Consider this suggested edit to this question. The question regards a particular error seen when attempting to embed youtube videos for iOS. At time of writing, there are no answers. The edit is a major rewrite, but the root question/issue is exactly the same.

Apparently the edit was sparked because the user who suggested the edit had the same problem, wanted it solved, but wasn't satisfied with the question as it stood. Editing was their way of asking their own question that would otherwise have been a duplicate. They also put a bounty on it.

On the one hand, this is good. The question's better than it was before and more likely to be answered well. On the other hand, there are aspects that don't fit well with the current SO model:

  • Should this edit even be approved?
    It would not be a stretch to call it a radical change. Outside of the actual problem, nothing would really remain of the original asker's question. The editing guidelines aren't totally clear. This is well beyond the minor changes suggested as editing reasons, but certainly falls squarely within the overarching goal of making the post substantively better.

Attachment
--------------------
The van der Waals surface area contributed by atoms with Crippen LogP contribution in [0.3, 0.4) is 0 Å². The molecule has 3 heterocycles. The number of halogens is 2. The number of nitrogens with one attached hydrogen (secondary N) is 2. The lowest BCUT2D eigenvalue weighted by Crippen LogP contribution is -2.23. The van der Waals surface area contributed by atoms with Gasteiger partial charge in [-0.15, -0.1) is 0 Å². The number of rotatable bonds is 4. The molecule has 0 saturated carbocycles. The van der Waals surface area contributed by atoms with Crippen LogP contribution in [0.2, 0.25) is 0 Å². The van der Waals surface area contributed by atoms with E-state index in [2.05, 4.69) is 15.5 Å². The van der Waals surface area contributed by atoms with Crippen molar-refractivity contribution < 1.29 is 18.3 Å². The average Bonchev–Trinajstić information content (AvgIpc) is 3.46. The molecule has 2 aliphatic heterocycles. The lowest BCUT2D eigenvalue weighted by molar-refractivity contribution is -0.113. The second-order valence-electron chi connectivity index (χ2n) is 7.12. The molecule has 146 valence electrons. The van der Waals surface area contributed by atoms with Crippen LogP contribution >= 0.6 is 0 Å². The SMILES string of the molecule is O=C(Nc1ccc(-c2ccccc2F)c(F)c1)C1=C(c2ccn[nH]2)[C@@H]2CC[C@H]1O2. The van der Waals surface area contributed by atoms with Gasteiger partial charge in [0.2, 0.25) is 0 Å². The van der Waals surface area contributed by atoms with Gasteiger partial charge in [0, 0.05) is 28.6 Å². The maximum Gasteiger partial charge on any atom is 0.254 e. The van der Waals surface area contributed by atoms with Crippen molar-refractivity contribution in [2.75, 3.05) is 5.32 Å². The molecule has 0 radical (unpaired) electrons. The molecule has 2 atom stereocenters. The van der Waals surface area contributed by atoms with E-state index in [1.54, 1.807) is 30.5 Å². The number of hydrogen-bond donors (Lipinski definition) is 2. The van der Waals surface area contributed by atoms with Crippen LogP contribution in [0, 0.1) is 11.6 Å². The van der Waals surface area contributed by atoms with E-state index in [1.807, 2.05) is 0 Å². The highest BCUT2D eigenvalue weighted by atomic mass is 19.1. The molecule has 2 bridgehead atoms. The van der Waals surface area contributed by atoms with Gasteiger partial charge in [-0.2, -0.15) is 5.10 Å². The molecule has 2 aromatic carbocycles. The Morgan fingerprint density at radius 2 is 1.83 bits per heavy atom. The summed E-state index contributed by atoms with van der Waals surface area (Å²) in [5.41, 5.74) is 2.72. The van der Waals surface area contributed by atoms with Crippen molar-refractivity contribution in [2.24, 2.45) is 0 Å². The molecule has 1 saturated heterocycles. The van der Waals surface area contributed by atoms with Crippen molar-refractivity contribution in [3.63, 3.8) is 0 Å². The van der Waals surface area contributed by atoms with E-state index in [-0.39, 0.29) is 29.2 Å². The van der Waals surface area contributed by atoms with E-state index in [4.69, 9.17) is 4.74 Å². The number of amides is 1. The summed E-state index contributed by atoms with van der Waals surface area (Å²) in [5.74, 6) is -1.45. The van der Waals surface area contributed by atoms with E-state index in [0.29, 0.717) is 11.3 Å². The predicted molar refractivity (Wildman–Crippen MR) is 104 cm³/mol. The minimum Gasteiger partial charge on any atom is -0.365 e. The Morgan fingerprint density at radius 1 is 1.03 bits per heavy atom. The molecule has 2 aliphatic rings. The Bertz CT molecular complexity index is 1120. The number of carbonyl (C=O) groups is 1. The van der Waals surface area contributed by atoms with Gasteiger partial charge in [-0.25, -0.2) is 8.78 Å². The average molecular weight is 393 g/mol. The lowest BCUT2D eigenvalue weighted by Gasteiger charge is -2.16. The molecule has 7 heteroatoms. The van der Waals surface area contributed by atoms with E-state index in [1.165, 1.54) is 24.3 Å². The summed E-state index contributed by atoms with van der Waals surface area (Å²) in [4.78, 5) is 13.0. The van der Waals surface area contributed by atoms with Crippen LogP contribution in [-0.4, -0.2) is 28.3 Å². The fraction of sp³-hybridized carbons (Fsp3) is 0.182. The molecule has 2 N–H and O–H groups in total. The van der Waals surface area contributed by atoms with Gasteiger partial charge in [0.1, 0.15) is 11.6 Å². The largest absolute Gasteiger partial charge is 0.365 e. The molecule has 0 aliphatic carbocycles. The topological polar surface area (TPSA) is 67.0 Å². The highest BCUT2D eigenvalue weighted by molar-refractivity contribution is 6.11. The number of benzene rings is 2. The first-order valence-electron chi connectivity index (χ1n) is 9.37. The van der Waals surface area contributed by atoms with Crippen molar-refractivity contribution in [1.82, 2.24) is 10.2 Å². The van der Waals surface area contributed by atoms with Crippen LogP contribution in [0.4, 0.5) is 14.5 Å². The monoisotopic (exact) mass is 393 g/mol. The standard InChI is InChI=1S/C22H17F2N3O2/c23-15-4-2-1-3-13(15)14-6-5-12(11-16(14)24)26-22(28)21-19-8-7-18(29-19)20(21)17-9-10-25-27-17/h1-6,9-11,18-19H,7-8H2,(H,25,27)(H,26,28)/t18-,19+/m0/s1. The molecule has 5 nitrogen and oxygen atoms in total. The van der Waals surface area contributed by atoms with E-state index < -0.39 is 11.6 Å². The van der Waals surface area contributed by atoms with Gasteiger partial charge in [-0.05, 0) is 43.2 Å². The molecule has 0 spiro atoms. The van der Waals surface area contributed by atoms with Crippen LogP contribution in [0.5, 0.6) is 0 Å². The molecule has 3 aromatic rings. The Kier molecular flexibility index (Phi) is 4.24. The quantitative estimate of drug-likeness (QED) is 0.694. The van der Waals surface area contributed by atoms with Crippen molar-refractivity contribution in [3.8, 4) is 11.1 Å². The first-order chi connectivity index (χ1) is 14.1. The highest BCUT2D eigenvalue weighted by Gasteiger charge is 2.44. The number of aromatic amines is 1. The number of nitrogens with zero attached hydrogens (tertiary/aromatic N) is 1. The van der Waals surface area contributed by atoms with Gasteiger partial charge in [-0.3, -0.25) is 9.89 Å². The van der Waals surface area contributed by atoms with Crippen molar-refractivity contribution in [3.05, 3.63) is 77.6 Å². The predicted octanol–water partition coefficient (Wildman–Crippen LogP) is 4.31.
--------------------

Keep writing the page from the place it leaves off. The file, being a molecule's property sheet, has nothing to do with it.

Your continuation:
• If approved, it feels like the editor should own the question.
    The editor (evidently) put more time into writing the question, and has in this case committed a bounty to it as well. They have plenty invested, while the original asker just happened to note the problem first. Obviously their main goal is getting an answer to the problem, but it's unfortunate to see them get the short end of the stick reputation-wise because someone else happened to ask the question first.

  • If not approved, is there any alternative for the editor/bountier?
    If they ask a new question, it'll be (rightly) closed a dupe.
    If they put a bounty on the unedited original question they're likely to not get good answers because it's not as well written as it could be.

Fundamentally, the question is:

What should you do when your question has already been asked badly?

Looking through meta there are a number of similar discussions, but none that seemed to address the core problem:

(If there's a definitive discussion I missed, please point me towards it.)

  • 3